Whether it be for health reasons, or simply because you don’t have an ingredient on hand, it’s always useful to know where you can make a substitution. Of course, substitutions are much simpler in cooking in comparison with baking. If you want to know where you can replace certain ingredients, then read on to find out more!
Baking is a science, so while you might be tempted to swap ingredients around, the result might not be that great. It doesn’t matter if you’re a home cook or avid baker, you will definitely find these substitutions useful!
You can use normal granulated sugar in your recipe, but the color might be slighter lighter than it should be. To make your granulated sugar more like the real thing, add 2 tablespoons of molasses to 1 cup of sugar, and blend. This should be a pretty accurate substitute for brown sugar!
You might be tempted to use normal granulated sugar in the recipe, but it won’t be the best idea. Powdered sugar blends more easily with other ingredients and also results in a smoother consistency. If you only have granulated sugar on hand, you can make your own fine sugar by blending it with cornstarch in a food processor. Use 1 cup of granulated sugar and 1 teaspoon of cornstarch.
Honey can be substituted with maple syrup or corn syrup. Depending on the type of recipe, the taste might differ slightly. You can also use molasses, but make sure it’s not backstrap molasses, the flavor will overpower your baked goods.
A lot of baking recipes require buttermilk. Not only does it help with a bit of tang, but it also makes the texture lighter. If you don’t have buttermilk on hand, then try any of the following substitutions:
Plain yoghurt (substitute with the same amount of buttermilk required) Sour cream (substitute with the same amount of buttermilk required)1 cup milk with 1 tablespoon lemon juice or vinegar. Let it sit for about 10 minutes.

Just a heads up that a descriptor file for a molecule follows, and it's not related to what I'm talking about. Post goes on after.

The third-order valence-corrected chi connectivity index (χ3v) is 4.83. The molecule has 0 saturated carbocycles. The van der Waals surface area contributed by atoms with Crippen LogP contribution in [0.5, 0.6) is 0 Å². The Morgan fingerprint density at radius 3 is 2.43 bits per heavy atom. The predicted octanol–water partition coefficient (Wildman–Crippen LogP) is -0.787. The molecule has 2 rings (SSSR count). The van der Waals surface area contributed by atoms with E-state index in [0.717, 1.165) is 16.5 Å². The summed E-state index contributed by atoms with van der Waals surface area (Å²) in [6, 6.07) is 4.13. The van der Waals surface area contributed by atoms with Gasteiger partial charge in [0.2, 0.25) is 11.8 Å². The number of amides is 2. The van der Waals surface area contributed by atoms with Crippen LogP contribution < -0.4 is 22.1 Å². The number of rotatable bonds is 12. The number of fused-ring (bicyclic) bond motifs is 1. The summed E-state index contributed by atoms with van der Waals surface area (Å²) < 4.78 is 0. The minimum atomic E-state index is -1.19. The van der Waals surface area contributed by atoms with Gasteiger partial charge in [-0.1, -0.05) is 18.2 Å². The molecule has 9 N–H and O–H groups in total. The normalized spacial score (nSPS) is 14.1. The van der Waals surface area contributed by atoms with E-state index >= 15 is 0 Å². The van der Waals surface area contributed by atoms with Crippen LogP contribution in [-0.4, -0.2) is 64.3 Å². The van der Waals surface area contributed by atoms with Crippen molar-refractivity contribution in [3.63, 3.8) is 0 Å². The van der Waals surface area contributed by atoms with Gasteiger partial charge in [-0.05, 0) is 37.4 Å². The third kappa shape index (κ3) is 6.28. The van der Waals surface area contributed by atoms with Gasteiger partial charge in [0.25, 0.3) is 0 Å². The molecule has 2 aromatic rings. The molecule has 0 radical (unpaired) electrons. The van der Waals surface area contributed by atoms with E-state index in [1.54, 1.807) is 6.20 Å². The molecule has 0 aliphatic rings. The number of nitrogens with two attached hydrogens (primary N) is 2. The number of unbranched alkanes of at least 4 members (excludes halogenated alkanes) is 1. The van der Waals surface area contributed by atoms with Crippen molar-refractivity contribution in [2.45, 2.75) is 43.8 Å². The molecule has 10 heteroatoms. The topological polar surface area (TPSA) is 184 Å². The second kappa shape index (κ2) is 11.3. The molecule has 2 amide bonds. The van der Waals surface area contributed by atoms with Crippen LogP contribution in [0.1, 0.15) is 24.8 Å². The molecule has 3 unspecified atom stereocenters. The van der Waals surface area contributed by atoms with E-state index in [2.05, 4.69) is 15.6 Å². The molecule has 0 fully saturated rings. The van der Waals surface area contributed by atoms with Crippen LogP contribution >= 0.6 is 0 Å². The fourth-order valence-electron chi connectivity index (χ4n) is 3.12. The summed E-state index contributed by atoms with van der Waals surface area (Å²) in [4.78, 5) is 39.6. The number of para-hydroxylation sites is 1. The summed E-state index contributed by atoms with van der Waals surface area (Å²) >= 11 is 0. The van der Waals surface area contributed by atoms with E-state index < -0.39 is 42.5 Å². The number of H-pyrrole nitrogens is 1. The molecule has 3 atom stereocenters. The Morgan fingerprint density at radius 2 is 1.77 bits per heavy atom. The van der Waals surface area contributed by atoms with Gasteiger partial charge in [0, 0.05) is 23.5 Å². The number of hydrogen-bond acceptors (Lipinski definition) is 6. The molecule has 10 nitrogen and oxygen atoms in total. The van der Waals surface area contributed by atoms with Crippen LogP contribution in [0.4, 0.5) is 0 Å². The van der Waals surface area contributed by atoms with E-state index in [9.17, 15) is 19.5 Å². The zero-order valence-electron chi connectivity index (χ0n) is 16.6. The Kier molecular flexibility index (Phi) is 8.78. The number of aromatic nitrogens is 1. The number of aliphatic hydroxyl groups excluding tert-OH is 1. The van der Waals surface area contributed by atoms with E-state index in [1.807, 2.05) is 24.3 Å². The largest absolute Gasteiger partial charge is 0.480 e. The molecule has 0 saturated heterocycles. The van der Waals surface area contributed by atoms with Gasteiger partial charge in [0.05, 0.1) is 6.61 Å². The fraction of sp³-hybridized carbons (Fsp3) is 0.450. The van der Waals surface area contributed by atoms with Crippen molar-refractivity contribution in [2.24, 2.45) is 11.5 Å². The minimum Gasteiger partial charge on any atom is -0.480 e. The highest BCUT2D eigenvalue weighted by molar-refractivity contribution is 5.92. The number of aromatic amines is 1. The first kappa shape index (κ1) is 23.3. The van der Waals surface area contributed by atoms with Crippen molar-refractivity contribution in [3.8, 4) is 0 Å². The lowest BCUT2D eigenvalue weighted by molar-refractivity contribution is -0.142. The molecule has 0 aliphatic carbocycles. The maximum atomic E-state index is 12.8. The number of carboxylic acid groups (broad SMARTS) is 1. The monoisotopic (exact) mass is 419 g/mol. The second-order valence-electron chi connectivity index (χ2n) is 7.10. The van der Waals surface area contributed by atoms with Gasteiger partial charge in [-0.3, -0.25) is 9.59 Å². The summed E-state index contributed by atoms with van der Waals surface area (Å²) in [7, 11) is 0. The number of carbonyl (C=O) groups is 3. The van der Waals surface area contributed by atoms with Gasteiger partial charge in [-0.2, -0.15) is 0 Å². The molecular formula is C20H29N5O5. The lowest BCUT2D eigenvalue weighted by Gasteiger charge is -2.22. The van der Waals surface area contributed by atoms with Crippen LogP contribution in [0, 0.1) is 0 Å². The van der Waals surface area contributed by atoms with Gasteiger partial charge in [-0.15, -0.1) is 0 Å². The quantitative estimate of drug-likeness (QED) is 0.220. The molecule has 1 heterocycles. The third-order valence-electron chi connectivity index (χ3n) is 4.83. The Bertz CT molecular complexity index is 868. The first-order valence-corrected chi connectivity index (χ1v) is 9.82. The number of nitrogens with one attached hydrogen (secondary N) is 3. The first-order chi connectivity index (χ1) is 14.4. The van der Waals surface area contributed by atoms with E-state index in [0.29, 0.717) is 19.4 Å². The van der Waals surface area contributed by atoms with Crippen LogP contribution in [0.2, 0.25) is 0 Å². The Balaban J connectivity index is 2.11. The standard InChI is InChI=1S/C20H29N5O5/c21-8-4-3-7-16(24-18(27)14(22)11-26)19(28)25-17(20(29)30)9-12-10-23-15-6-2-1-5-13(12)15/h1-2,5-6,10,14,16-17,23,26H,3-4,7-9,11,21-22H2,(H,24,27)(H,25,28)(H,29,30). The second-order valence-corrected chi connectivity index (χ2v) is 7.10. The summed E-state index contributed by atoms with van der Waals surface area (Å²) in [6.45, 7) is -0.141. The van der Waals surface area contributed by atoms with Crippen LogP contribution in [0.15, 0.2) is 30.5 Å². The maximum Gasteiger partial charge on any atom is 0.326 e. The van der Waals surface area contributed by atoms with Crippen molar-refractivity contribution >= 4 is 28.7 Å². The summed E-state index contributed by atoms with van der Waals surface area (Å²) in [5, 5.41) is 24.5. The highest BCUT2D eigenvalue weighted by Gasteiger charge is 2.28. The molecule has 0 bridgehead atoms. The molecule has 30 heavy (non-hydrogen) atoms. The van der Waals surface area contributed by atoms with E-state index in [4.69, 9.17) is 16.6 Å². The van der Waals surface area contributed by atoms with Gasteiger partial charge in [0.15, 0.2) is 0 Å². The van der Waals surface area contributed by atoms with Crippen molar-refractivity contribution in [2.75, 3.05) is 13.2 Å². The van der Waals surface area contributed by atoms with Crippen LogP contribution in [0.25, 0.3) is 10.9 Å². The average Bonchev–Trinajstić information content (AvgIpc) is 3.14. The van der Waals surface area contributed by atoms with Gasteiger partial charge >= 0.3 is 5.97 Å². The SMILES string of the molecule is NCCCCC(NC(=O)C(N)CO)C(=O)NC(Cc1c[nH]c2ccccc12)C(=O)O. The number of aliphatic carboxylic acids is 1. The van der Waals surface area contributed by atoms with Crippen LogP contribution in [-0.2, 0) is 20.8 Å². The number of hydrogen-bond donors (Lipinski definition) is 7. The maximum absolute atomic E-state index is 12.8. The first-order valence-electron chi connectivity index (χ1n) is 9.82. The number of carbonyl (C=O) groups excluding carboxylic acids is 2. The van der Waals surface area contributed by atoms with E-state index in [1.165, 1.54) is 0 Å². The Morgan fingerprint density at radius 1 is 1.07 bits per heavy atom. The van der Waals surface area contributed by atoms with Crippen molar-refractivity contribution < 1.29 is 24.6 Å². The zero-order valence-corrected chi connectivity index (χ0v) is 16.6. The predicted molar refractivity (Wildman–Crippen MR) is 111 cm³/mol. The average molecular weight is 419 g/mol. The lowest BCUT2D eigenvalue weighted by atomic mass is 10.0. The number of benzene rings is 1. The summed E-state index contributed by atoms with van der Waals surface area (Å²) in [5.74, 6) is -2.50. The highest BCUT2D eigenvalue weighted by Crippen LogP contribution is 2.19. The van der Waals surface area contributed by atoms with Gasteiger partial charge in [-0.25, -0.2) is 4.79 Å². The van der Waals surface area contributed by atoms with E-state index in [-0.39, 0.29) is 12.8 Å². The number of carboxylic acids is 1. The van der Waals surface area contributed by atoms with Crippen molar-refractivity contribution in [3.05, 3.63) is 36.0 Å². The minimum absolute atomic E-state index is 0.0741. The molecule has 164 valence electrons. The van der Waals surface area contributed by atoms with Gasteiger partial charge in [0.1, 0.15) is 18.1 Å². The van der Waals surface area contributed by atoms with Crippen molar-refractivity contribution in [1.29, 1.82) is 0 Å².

Heavy cream brings a level of richness to a dish that you won’t get if you use milk only. If you have only milk however, there is a little trick you can do. Simply combine 2/3 cup whole milk with 1/3 cup melted unsalted butter to produce one cup of “heavy cream”. Make sure to use unsalted butter!
Cornstarch (also called corn flour) is often used as a thickener, but luckily there are many alternatives. Use any of the following ratios:
1 tablespoon cornstarch : 2 tablespoons all-purpose flour1 tablespoon cornstarch : 1 tablespoon rice flour1 tablespoon cornstarch : 2 tablespoons tapioca starch
Whether you ran out of eggs, or simply want to make your recipe vegan, there are a few alternatives. The success of the substitution depends on the type of recipe, but try some of the following. When eggs are used as a binding agent, you can use ½ banana, ¼ cup applesauce, or 1 tablespoon of flaxseeds mixed with 3 tablespoons of water. When eggs are used as a leavener, try a mixture of 1 ½ tablespoons each of vegetable oil and water, with 1 teaspoon baking powder.
It happened to all of us before. You have all the ingredients to make a delicious recipe, but then you realize you ran out of chocolate. For one ounce unsweetened baking chocolate, you can use 3 tablespoons cocoa powder mixed with one tablespoon vegetable oil. If you need chocolate chips, you can simply chop up bars of chocolate and use them in the same ratio.
It’s pretty hard to bake without baking powder. Luckily, there are a few options if you need a quick substitute. If you need 1 teaspoon baking powder, you can simply use 1/4 teaspoon baking soda, mixed with 1/2 teaspoon cream of tartar and 1/4 teaspoon cornstarch (corn flour). If you need baking soda, you use 2 teaspoons double-acting baking powder (for each ½ teaspoon baking soda).
Almond flour is expensive and is not always readily available. To make your own almond flour, blend the following in a food processor: 1 cup blanched almonds (you can also use almonds with the skins on, if you don’t mind speckles of skin in your flour), 1 tablespoon white sugar or flour (to prevent clumping). You can also toast your almonds before you blend them, this also helps with the drying process, which prevents clumping.